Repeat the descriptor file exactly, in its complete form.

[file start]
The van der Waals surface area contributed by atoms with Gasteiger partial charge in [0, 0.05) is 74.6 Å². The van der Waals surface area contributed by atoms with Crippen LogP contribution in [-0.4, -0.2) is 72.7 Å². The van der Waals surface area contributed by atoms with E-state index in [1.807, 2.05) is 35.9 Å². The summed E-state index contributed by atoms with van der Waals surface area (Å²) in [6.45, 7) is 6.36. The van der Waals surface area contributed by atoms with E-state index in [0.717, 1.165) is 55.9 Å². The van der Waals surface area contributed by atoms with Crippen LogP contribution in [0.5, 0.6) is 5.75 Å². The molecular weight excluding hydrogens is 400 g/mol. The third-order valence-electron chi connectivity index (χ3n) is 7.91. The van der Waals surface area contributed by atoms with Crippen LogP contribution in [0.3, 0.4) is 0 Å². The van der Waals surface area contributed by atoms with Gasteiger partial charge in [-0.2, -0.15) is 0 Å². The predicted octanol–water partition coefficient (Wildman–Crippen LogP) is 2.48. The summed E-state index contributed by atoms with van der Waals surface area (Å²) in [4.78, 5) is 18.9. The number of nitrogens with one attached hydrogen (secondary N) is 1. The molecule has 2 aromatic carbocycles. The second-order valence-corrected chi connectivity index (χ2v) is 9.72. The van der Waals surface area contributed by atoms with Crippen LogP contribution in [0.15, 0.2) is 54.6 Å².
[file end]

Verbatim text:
The van der Waals surface area contributed by atoms with Gasteiger partial charge in [0, 0.05) is 74.6 Å². The van der Waals surface area contributed by atoms with Crippen LogP contribution in [-0.4, -0.2) is 72.7 Å². The van der Waals surface area contributed by atoms with E-state index in [1.807, 2.05) is 35.9 Å². The summed E-state index contributed by atoms with van der Waals surface area (Å²) in [6.45, 7) is 6.36. The van der Waals surface area contributed by atoms with E-state index in [0.717, 1.165) is 55.9 Å². The van der Waals surface area contributed by atoms with Crippen LogP contribution in [0.5, 0.6) is 5.75 Å². The molecular weight excluding hydrogens is 400 g/mol. The third-order valence-electron chi connectivity index (χ3n) is 7.91. The van der Waals surface area contributed by atoms with Crippen LogP contribution in [0.3, 0.4) is 0 Å². The van der Waals surface area contributed by atoms with Gasteiger partial charge in [-0.2, -0.15) is 0 Å². The predicted octanol–water partition coefficient (Wildman–Crippen LogP) is 2.48. The summed E-state index contributed by atoms with van der Waals surface area (Å²) in [4.78, 5) is 18.9. The number of nitrogens with one attached hydrogen (secondary N) is 1. The molecule has 2 aromatic carbocycles. The second-order valence-corrected chi connectivity index (χ2v) is 9.72. The van der Waals surface area contributed by atoms with Crippen LogP contribution in [0.15, 0.2) is 54.6 Å².